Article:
How many Wi-Fi tools do you carry in your bag? Wi-Fi engineers have been carrying an overabundant number of gadgets in order to troubleshoot and analyze Wi-Fi networks. NetAlly has been working on specialized handheld tools, such as the EtherScope nXG, that perform various network tests. I’ve been fortunate to use this handheld tool on different projects to provide some of my opinions of the product.
It’s appealing to use a single handheld tool, minimizing the amount of gear I travel with. Merging data from disparate tools can be a time-consuming challenge. The EtherScope nXG integrates multiple functions into one device while leveraging their cloud platform, Link-Live, to gather and analyze the data collaboratively.
NetAlly sent me an EtherScope nXG kit to evaluate the unit. I am also a reseller of NetAlly products under Packet6.
Here are 3 of my favorite features of the NetAlly EtherScope nXG that I’ve learned to use the most from my engagements at Packet6.
When it comes to obtaining the status of a Wi-Fi network, the AutoTest function provides those results for you. By defining a set of parameters to test against, the state of the Wi-Fi network can be completed in just a few minutes.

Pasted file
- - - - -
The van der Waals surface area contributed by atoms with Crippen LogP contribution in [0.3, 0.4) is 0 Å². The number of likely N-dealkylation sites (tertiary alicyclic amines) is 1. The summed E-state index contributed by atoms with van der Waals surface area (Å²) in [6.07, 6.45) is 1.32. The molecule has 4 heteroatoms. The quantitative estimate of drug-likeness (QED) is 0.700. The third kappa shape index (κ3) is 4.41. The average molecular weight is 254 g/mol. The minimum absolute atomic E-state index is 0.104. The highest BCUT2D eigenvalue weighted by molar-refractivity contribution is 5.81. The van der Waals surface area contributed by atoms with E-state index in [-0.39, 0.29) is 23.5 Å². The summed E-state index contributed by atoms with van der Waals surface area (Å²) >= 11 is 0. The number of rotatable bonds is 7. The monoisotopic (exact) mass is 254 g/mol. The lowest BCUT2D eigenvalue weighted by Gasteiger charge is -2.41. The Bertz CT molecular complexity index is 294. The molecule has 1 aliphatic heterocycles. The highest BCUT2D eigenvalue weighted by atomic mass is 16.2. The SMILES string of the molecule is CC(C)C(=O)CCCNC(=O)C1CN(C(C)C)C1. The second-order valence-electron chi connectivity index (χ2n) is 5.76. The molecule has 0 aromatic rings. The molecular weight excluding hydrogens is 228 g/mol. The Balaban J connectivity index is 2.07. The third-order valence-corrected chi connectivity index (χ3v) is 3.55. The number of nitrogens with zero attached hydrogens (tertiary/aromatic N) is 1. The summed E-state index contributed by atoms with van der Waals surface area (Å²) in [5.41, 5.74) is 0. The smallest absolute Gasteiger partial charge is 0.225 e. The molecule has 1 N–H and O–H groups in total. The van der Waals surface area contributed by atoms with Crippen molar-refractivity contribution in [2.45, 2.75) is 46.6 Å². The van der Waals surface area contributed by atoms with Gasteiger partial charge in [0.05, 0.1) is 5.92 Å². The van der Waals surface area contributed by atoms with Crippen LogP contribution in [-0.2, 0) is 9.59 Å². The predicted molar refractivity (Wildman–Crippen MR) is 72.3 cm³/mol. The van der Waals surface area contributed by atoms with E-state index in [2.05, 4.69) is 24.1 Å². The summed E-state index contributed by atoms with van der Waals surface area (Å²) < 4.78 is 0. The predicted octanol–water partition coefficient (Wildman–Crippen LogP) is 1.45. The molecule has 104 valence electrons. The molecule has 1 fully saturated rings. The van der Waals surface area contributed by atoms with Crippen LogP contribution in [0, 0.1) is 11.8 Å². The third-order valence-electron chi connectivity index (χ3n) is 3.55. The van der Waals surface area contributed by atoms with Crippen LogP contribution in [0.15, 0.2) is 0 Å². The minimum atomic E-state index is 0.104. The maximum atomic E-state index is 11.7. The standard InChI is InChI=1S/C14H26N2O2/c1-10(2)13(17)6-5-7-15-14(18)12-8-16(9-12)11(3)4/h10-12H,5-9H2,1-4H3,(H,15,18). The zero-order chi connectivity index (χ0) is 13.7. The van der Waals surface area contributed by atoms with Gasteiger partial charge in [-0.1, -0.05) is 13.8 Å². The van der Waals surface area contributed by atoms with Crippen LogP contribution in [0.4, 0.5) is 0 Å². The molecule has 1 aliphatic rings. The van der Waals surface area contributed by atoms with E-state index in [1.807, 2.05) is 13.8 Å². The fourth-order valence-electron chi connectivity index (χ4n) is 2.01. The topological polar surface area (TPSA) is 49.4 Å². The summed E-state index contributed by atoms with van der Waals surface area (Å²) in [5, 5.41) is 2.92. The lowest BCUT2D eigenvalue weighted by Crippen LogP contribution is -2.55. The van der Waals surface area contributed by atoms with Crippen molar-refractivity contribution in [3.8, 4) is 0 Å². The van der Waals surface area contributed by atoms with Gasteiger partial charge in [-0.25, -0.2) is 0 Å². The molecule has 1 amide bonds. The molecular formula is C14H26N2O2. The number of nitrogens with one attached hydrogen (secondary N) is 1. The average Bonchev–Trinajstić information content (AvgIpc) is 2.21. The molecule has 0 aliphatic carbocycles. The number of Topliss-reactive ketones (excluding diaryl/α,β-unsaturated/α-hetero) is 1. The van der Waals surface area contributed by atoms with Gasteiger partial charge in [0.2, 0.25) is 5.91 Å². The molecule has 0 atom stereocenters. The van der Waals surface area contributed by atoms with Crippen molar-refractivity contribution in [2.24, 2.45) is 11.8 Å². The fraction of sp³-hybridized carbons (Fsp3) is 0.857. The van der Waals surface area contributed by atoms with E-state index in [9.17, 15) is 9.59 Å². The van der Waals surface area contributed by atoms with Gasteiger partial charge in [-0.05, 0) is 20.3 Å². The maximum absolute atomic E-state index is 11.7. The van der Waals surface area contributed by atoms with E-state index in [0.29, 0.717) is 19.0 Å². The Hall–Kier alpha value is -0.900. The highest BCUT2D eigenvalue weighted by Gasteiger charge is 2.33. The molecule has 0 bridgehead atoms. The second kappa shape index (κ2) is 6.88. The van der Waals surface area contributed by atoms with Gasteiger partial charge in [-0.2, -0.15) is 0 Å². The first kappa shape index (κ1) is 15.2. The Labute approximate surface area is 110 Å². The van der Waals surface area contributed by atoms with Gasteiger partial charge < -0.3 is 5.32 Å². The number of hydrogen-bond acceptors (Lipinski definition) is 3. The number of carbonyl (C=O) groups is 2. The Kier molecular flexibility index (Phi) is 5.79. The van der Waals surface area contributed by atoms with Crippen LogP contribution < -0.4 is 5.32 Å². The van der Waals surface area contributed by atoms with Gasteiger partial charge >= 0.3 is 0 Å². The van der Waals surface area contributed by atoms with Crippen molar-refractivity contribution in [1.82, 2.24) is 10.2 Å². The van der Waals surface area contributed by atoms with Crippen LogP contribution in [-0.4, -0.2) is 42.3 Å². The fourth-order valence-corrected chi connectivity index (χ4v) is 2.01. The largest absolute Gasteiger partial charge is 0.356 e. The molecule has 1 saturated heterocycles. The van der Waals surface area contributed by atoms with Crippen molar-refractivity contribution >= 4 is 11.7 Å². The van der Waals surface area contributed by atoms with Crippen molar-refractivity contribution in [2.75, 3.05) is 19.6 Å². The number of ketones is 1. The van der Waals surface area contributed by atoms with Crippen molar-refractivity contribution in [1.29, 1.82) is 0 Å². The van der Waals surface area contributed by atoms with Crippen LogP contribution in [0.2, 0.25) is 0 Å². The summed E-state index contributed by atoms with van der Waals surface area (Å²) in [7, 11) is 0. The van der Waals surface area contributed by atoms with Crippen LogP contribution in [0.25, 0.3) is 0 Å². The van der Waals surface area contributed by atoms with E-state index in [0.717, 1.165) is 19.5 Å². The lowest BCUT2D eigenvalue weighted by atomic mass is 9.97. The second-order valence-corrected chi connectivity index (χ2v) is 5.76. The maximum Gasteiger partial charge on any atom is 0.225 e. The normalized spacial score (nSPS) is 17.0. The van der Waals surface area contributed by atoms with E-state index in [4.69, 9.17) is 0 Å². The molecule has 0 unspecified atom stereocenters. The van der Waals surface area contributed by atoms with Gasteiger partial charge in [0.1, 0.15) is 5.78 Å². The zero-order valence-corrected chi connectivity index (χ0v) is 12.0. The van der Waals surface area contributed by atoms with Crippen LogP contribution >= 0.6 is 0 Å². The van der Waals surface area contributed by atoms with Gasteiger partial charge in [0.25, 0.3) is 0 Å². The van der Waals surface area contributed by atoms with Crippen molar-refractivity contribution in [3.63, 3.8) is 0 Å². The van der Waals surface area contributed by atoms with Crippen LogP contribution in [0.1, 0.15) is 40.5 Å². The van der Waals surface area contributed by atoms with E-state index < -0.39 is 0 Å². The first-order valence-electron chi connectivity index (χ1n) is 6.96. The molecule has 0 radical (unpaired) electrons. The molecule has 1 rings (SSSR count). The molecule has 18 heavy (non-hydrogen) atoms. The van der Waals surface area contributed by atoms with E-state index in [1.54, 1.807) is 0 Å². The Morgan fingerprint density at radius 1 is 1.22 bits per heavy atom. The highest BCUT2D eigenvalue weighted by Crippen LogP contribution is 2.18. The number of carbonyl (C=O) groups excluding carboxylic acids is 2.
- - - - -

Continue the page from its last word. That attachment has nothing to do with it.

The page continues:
Through the use of profiles, a set of tests can be performed in sequential order. A grouping of tests can be saved and personalized for different environments.
Within an individual group, different profiles can be added and tested against. There are three different types of profiles:
- Air Quality
The Wi-Fi profile tests against a specific SSID. For granular testing, it can be narrowed down to a specific BSSID and/or band (2.4 GHz or 5 GHz). If a BSSID or band is unspecified, the EtherScope nXG will automatically select one for the test. The test will compare the results against a threshold such as a link test and channel test. The thresholds can be modified to requirements.
Different target tests can be configured where upon connecting to an SSID, an HTTP or ping test can be performed, for example.
An Air Quality Profile checks against 802.11 utilization and co-channel interference. Configurable thresholds are used to measure the data collected and report a status is good, warning, or failure.
Non-802.11 utilization is measured which can be sources of interference rather than 802.11 traffic which would be measured under 802.11 utilization.
If co-channel interference is a key indicator for capacity issues, that parameter can be configured to your preferred thresholds.
Because we’re working with the EtherScope nXG, it can perform wired tests using the SFP or RJ45 port.
The AutoTest is my go-to for getting a point-in-time snapshot of the Wi-Fi environment. The results are uploaded to Link-Live upon completion. Or after completing the AutoTest, dive into some of the details from any of the tests, such as the Connect log or frame capture.
Check out Clear To Send
Hear more about the EtherScope nXG on the Clear To Send podcast.
RF & Traffic Statistics
Once the AutoTest is complete, an in-depth look at the Wi-Fi network may be required. It’s possible to have a few results show up as failed. That’s where diving into RF & Traffic Statistics will be useful.